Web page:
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Inside the World's Biggest Buyer
The federal government takes more than $1 trillion per year to operate, with nearly half of its operating budget spent on the acquisition of goods and services. Congress, executive branch political leadership and career federal managers all agree — federal acquisition needs to be a lot more efficient and effective. Federal News Radio's week-long special report, Inside the World's Biggest Buyer, takes a look at acquisition from every perspective: agency, industry, workforce, oversight, and suspension and debarment.
Inside the world's biggest buyer
Monday - 6/11/2012, 5:31am EDT
The federal government has spent almost a billion dollars on lumber, plywood, millwork and veneer so far this year.
Agencies shelled out another $4 billion on books, maps and other publications.
And they spent another $883 million on railway equipment in fiscal 2012.
This is all on top of the $500 billion spent on tens of thousands of other products and services ranging from IT to food preparation and serving, to explosives to lighting fixtures and lamps.
Basically, if someone sells it, the government probably buys it.
The federal government takes more than $1 trillion a year to operate and nearly half of its operating budget is spent on the acquisition of goods and services — more than $1 out of every $6 agencies spend goes to contractors.
So just how good is the world's biggest buyer? All this week Federal News Radio will try to answer that simple question in a five-part multimedia special report, Inside the World's Biggest Buyer.
Federal acquisition spending has increased to more than $535 billion in fiscal 2011 from about $200 billion in 2000, according to the Office of Management and Budget. And with that huge increase, the complaints, the examples of waste, fraud and abuse, and overall problems have become more prevalent.
Congress, executive branch political leadership and career federal managers all agree: federal acquisition needs to be a lot more efficient and effective.
But just looking at the last three years, the White House and lawmakers have used a slew of executive orders, policy memoranda and legislation to reform acquisition — leaving the reform process to become messy and uncoordinated.
The Obama administration has led efforts to improve contracting on several fronts: reducing high-risk acquisitions such as time-and-materials or labor hours type contracts, reducing management support services deals and trying to take advantage of the size of the government through strategic sourcing.
Congress, not to be left out, also has been trying to take on problem areas, such as contingency contracting, the amount of money going to small businesses and the ongoing need to improve the acquisition workforce.
Each day this week, we will try to address a different aspect of acquisition, starting Monday with agency procurement and the challenges around everything from developing requirements to hiring the best vendors to managing the vendors after the initial award.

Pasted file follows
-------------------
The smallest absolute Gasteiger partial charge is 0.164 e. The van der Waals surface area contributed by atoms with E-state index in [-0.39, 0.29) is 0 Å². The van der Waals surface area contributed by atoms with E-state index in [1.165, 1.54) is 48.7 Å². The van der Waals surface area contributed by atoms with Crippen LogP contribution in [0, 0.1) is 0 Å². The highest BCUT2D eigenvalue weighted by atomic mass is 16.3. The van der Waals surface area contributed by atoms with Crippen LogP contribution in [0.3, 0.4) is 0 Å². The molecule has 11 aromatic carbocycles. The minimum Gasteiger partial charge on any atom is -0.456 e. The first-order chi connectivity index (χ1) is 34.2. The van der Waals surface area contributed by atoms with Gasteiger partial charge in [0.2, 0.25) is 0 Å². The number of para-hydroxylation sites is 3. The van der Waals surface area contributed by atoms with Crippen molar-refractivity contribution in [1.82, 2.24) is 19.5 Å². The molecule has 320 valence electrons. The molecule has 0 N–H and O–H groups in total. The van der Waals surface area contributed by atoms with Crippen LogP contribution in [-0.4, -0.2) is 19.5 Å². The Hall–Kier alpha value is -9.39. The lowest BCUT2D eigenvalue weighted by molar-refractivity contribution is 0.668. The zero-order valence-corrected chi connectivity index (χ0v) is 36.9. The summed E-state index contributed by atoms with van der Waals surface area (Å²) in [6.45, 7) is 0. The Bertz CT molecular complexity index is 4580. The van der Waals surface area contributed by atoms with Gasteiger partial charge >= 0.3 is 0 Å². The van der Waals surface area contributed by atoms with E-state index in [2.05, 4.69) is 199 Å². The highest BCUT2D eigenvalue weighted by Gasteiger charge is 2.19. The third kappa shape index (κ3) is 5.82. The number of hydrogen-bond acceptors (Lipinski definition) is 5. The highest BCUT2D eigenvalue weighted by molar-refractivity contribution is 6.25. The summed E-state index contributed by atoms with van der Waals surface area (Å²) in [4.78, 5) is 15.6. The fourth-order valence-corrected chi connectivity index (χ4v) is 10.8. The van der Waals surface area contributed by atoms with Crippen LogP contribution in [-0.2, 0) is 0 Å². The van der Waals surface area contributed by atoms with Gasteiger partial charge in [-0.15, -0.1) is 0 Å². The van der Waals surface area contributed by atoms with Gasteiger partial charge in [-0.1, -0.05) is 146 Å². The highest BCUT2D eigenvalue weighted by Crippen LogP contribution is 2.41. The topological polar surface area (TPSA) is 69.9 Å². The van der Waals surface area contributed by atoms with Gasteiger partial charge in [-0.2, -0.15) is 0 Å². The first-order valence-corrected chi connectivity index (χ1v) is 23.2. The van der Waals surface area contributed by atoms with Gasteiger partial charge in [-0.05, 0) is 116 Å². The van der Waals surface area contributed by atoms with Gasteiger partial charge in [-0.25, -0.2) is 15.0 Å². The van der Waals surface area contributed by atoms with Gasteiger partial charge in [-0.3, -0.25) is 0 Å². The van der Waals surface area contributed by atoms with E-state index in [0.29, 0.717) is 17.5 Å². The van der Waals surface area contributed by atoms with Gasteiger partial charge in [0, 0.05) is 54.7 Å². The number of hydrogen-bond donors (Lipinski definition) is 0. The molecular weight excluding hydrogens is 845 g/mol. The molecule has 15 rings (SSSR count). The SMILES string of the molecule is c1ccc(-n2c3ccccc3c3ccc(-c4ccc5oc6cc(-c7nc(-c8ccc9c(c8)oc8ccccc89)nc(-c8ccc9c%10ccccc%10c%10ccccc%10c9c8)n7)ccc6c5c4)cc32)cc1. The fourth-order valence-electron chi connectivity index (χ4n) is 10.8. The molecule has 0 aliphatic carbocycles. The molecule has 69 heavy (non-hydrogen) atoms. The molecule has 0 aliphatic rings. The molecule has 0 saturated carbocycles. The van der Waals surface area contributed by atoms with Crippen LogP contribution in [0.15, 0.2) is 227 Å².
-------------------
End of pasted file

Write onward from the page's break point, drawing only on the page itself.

On Monday, we talk to Mary Armstead, the program director of the National Institutes of Health IT Acquisition and Assessment Center. NIH recently awarded its third generation governmentwide acquisition contract (GWAC), called CIO-SP3. Armstead explains how the environment for GWACs has changed over the last decade.
We also, for the first time, bring together former administrators of the Office of Federal Procurement Policy — Steve Kelman and Al Burman — to discuss how buying has become more complex amid a partisan environment and what can be done to improve it across the government.
A contracts administrator at the Los Alamos National Laboratory explains in one of our special columns, how the Defense Department's Rapid Acquisition Program provides speedy capabilities to warfighters.
Meanwhile, former deputy undersecretary of Defense for Industrial Affairs Steve Grundman provides his perspective on how the Better Buying Power initiative has shaped defense procurement.
Plus, the Government Accountability Office's controller and administrative services officer, discusses the ways GAO helps agencies get the most out of the acquisition process.
Senior Correspondent Mike Causey provides his own take on the world of federal acquisition in the first of two special columns.
And finally, we take an in-depth look at strategic sourcing and the detrimental impact some small firms say it's having on their businesses.
New OFPP Administrator Joe Jordan, in his first interview since being confirmed, discusses the top priorities of his new role, including building up the federal acquisition workforce and "buying smarter."
The General Services Administration's Steve Kempf, the commissioner of the Federal Acquisition Service, explains how agencies are taking a more disciplined approach to managing vendors through the use of a special survey.
Plus, National Defense University professors Andy Gravatt, chairman of the Systems and Technology Department, and Dr. Russ Mattern, a professor in the same organization, discuss how they are improving the training for Defense Department 1102s.
You'll also get a first-ever look at how DoD and State Department employees managed the transition of power in Iraq — one of the largest overseas logistical operations since World War II. We talk with DoD's Gary Motsek and State's Catherine Ebert-Gray, the two people who led the transition in the special section Trial by Fire: Overseas Contracting in Transition.